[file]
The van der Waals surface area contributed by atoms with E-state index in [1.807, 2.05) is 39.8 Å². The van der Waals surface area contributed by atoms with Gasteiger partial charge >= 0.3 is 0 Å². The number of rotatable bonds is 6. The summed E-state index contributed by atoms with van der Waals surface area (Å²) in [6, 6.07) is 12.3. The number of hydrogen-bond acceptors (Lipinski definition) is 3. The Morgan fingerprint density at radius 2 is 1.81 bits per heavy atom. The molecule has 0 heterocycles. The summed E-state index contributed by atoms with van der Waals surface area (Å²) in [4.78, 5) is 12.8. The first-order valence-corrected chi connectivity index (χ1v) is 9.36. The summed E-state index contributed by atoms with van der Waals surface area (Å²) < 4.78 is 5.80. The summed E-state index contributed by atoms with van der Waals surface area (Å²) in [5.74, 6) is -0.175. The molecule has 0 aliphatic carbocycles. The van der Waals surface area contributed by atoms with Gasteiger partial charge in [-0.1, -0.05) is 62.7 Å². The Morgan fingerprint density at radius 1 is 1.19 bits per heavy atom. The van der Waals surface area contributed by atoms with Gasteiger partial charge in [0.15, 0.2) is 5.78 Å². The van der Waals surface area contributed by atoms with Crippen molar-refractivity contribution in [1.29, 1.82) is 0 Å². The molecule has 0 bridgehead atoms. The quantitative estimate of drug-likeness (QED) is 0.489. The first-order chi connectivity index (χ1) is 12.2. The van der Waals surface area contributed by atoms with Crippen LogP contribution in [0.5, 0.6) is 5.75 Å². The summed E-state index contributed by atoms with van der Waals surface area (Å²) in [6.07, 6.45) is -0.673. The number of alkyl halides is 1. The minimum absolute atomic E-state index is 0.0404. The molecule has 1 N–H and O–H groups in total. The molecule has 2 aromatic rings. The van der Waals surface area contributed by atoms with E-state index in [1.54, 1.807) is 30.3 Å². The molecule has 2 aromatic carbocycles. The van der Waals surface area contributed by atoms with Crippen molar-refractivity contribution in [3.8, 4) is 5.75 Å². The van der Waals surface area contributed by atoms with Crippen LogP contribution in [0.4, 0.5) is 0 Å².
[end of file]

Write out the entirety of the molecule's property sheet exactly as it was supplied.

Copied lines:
The van der Waals surface area contributed by atoms with E-state index in [1.807, 2.05) is 39.8 Å². The van der Waals surface area contributed by atoms with Gasteiger partial charge >= 0.3 is 0 Å². The number of rotatable bonds is 6. The summed E-state index contributed by atoms with van der Waals surface area (Å²) in [6, 6.07) is 12.3. The number of hydrogen-bond acceptors (Lipinski definition) is 3. The Morgan fingerprint density at radius 2 is 1.81 bits per heavy atom. The molecule has 0 heterocycles. The summed E-state index contributed by atoms with van der Waals surface area (Å²) in [4.78, 5) is 12.8. The first-order valence-corrected chi connectivity index (χ1v) is 9.36. The summed E-state index contributed by atoms with van der Waals surface area (Å²) < 4.78 is 5.80. The summed E-state index contributed by atoms with van der Waals surface area (Å²) in [5.74, 6) is -0.175. The molecule has 0 aliphatic carbocycles. The van der Waals surface area contributed by atoms with Gasteiger partial charge in [-0.1, -0.05) is 62.7 Å². The Morgan fingerprint density at radius 1 is 1.19 bits per heavy atom. The van der Waals surface area contributed by atoms with Gasteiger partial charge in [0.15, 0.2) is 5.78 Å². The van der Waals surface area contributed by atoms with Crippen molar-refractivity contribution in [1.29, 1.82) is 0 Å². The molecule has 0 bridgehead atoms. The quantitative estimate of drug-likeness (QED) is 0.489. The first-order chi connectivity index (χ1) is 12.2. The van der Waals surface area contributed by atoms with Crippen LogP contribution in [0.5, 0.6) is 5.75 Å². The summed E-state index contributed by atoms with van der Waals surface area (Å²) in [6.07, 6.45) is -0.673. The number of alkyl halides is 1. The minimum absolute atomic E-state index is 0.0404. The molecule has 1 N–H and O–H groups in total. The molecule has 2 aromatic rings. The van der Waals surface area contributed by atoms with E-state index in [1.54, 1.807) is 30.3 Å². The molecule has 2 aromatic carbocycles. The van der Waals surface area contributed by atoms with Crippen molar-refractivity contribution in [3.8, 4) is 5.75 Å². The van der Waals surface area contributed by atoms with Crippen LogP contribution in [0.4, 0.5) is 0 Å².